Public intimacies: the royal commission on human relationships

28 Apr 2013

The 1970s was a time of social and cultural transformation in Australia. The rise of women’s liberation, gay liberation, and the so-called ‘permissive society’ meant that the line between private behaviour and public life was beginning to break down.

There was a new willingness to speak up about experiences of discrimination, and new urgency to push for change, especially to laws around homosexuality and abortion.

The Whitlam government was full of reforming zeal when it was elected in late 1972. But while it couldn’t change the laws around abortion, it did create something much more complex: a Royal Commission on Human Relationships.

This inquiry into family and intimate life would go on to provoke fierce outrage and resistance. But it opened up conversations about private life that we’re still having today.

This project was supported by the National Archives of Australia, through the 2012 Frederick Watson Fellowship.


Bobbie Burke
Former staff member of the Royal Commission on Human Relationships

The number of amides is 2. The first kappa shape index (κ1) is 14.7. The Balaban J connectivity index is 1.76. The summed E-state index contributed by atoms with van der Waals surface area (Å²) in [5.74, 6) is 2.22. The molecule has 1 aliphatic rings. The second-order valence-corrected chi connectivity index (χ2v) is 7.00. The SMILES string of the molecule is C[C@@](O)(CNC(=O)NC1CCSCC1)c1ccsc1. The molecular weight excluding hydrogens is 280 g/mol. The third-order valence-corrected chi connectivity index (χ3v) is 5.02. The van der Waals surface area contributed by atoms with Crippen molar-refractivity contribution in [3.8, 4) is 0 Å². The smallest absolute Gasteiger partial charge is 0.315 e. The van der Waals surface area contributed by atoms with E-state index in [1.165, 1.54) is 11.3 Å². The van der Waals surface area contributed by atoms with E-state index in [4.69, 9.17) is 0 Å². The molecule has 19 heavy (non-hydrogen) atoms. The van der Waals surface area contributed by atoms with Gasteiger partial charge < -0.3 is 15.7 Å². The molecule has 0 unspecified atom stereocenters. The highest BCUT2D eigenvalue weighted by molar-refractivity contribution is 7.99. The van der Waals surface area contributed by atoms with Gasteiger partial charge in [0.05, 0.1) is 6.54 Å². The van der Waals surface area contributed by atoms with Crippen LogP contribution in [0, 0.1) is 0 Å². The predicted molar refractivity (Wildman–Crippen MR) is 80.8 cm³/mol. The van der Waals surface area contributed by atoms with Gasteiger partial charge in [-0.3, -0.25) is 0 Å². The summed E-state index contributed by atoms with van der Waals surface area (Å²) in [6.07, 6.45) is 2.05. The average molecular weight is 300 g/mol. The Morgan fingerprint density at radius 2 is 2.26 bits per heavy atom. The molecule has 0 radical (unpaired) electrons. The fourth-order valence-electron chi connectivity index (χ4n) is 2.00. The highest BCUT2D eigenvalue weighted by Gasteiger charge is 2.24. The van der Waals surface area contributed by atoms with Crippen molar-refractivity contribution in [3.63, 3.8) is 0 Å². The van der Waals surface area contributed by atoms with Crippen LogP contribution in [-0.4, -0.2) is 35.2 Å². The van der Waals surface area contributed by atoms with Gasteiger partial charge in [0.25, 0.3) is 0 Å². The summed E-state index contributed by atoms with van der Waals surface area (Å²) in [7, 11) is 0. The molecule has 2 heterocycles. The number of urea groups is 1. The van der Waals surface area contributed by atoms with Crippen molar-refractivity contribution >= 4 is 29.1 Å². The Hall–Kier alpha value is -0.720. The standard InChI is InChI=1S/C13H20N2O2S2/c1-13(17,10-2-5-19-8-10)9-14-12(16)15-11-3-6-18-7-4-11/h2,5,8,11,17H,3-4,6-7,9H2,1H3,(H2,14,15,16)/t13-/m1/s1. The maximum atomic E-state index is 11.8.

Anne Deveson
Writer and broadcaster
Robert Eillicott
Former Minister for Home Affairs in the Fraser government
Elizabeth Evatt
Former Chief Justice of the Family Court of Australia
Gabrielle Hyslop
Daughter of the Royal Commission’s official secretary, Robert Hyslop
Elizabeth Reid
Former advisor on women’s affairs to Prime Minister Gough Whitlam
Faye Roberts
Former staff member of the Royal Commission on Human Relationships
Peter de Waal
Former activist and member of CAMP NSW (the Campaign against Moral Persecution)
Sue Wills
Former activist, researcher for the Royal Commission on Human Relationships, and historian


Michelle Arrow
Supervising producer
Catherine Freyne
Sound engineer
Timothy Nicastri
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